This film, JET MAINLINER FLIGHT 803 was presented by United Airlines (1:49) and produced by Cate & McGlane (1:54) in Hollywood, California to promote the new DC-8 passenger jets and celebrate the arrival of the new "jet age". The Douglas DC-8 (also known as the McDonnell Douglas DC-8) was a four-engine long-range narrow-body jet airliner built from 1958 to 1972 by the Douglas Aircraft Company. Launched after the competing Boeing 707, the DC-8 nevertheless kept Douglas in a strong position in the airliner market, and remained in production until 1972 when it began to be superseded by larger wide-body designs, including the Boeing 747, McDonnell Douglas DC-10 and Lockheed L-1011 TriStar. The DC-8's design allowed it a slightly larger cargo capacity than the 707 and some re-engined DC-8s are still in use as freighters.
The film begins at the New York International Airport as the jet mainliner 803 is taxied into it’s United terminal for departure to San Francisco (2:06). At 2:47 the Alexander Calder sculpture is seen in the airport lobby. One hundred passengers will take part in this flight. A model jetliner (3:10) shows first class seats will be two by two and coach will be three (3:24). An exclusive feature is the coach lounge which also serves as a roomy rear entrance (3:35). Luggage containers are designed to give extra care to passenger property and quick efficient loading (3:56). In United’s operating base in Denver, plans for every mile of DC-8’s travel has already been mapped out (4:26). This is the largest airline control center in the world (4:30) and from all over the northern hemisphere, weather reports will arrive from ships at sea and aircraft. They have gathered wind and weather conditions for up to 60,000 feet (4:44). Information collected will be able to predict conditions all along the 14,000 miles of routes of United Airlines flights (4:51). All data is entered into computers and will then yield detailed flight plans (5:13). Pilots prepare for take off (6:48) and full throttle commands 54,000 pounds of thrust (7:06). These jets will reach speeds of almost 600 mph (10:02). The team that enables quick and efficient travel is comprised of those operating the airliners, the builders of the planes and builders of the engines (10:24). A look inside the engine shows the key to vibration free performance (10:35) which includes smooth turning compressors and turbines. Pratt & Whitney engines (11:04) are considered the most proven engines built and have flown over two billion miles. The Douglas DC-8 is designed from the ground up (11:31) and company had to build two assembly plants in order to match the size (11:45). It is the first of it’s kind as it was specifically created for the comfort and needs of the passenger (12:02). Sound suppressors maintaine low departure sounds (12:23) and clam shell devices enclose and reverse thrust for smoother landings (12:29). The DC-3 completed the cross country flight in 17 hours and 20 minutes (12:54), the DC-4 in 15 hours and 45 minutes (13:04), DC-6 in 11 hours and 5 minutes, DC-7 in 8 hours and 4 minutes (13:20) and finally the DC-8 can fly from New York to California in as little as 5 hours (13:29). In simulators, flights have already been conducted on the ground (15:36) and reproduce conditions that will be experienced in the air. Cockpit tv’s provide realistic effects for take-offs and departures (15:36). Engine flight instruments opperate the same as they would in flight (15:49) and control panels allows instructors to conduct every practice situation possible (16:04). The remote control closed circuit TV camera moves in perfect synchronization with controls during final approach (16:25). Because it requires experience and training to operate a jetliner, even men whom have flown for over 10 years will go back to school costing over $10,000 per person (17:38). Training will take as long as necessary for each to meet the requirements of the Federal Aviation Authority as well as specific airlines they will fly for (17:48). The base in San Francisco is the largest in the world (18:27). Mechanics from all over are brought in for training and pinpoint every feature of the plane. The emphasis on quality service means expert contintenintal culinary chef's in the kitchens creating plates for breakfast through dinner (20:08). The film is coming to a close as the 803 flies above Lake Tahoe and into California (23:16).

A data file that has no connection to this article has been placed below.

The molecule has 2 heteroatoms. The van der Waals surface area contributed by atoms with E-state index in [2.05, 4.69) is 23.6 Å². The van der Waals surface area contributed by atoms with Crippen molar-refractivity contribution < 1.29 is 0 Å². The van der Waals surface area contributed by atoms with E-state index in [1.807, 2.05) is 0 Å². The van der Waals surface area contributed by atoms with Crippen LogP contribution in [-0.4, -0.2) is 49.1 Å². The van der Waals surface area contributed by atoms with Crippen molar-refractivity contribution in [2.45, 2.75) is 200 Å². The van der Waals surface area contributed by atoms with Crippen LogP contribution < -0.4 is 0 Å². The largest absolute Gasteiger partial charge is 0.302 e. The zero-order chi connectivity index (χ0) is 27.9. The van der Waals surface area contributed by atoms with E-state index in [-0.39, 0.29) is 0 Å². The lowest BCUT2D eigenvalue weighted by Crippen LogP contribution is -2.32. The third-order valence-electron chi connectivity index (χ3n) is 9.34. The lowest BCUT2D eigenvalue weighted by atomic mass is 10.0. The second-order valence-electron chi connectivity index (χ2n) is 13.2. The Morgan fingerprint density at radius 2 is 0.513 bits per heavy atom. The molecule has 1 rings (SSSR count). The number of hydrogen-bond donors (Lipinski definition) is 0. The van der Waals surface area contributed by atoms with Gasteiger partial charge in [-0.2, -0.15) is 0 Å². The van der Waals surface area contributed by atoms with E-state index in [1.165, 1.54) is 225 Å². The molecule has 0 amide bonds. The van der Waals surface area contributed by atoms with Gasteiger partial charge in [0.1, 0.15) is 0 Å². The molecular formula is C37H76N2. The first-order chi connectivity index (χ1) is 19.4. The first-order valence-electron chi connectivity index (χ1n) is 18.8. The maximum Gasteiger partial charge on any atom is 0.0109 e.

This film is part of the Periscope Film LLC archive, one of the largest historic military, transportation, and aviation stock footage collections in the USA. Entirely film backed, this material is available for licensing in 24p HD, 2k and 4k. For more information visit http://www.PeriscopeFilm.com